Letter: How to pay for the Tube

HOW can we pay for new public transport infrastructure? Cathy Aitchison points out ('Short-term funds go down the tube', Business, 9 January) that much of the benefit of the underground is 'captured away from the fare box' and that 'a hypothecated tax dedicated specifically to the Underground' could be introduced if ways were found of measuring such benefits.

This task is surprisingly simple. This is because the benefits of public transport infrastructure ultimately settle in land values: rents and property prices rise to reflect the advantages of improved access. A study made by London Transport after the construction of the Victoria Line showed that it had enhanced land values by considerably more than it had cost to build the line. Before the Victoria Line was built, Islington and Pimlico were not the desirable areas they are today. The effect of the Tube on land values can be seen just by comparing house prices in Islington with those of similar properties little more than a mile away in Stoke Newington, where the only access to central London is by bus.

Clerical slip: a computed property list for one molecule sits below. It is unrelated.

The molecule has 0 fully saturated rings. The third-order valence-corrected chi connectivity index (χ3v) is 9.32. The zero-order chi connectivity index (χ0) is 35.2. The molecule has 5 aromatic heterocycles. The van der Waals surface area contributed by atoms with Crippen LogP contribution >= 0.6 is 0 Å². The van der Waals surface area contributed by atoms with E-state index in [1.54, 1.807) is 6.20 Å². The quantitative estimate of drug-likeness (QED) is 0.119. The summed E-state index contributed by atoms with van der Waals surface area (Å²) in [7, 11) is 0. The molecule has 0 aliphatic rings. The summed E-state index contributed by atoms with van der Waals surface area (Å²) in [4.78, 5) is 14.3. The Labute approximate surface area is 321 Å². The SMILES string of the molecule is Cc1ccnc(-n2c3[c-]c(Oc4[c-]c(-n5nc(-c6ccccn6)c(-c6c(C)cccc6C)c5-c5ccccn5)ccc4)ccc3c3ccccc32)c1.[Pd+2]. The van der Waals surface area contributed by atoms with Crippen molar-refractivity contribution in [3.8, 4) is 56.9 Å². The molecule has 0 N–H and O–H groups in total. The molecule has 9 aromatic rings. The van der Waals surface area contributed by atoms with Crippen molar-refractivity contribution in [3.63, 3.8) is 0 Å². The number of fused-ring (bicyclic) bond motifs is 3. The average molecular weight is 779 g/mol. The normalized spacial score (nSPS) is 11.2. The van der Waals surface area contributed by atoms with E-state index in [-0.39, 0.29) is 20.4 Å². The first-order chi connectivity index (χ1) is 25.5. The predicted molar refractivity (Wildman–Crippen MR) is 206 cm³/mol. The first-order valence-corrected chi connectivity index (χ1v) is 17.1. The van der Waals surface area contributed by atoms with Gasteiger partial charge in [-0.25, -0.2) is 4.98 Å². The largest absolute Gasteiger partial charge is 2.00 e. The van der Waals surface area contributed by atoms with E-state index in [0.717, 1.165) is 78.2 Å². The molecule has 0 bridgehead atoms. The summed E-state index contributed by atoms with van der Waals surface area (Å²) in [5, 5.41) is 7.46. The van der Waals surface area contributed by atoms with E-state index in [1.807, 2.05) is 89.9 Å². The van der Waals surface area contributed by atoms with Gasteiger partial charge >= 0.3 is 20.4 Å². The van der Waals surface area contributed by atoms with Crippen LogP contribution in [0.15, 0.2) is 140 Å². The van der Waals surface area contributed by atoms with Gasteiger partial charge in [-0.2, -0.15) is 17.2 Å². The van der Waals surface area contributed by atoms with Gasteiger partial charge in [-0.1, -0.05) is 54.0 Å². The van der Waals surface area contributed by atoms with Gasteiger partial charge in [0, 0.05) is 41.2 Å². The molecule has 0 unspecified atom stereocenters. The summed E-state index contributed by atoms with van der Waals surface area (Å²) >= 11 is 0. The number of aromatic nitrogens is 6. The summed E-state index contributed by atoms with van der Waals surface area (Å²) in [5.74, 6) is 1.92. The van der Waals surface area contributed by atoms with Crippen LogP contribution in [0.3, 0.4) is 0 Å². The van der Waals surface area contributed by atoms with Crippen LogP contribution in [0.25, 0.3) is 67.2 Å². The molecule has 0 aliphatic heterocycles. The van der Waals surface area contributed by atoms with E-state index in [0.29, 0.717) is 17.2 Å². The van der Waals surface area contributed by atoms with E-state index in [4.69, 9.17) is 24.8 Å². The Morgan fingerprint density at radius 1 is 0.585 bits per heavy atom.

Thus, the solution to the problem of paying for the Underground is obvious: an annual rate based on land values. This would claw back the benefits which are captured away from the fare box and provide a permanent and buoyant source of funding.

M Gelman

Hove, Sussex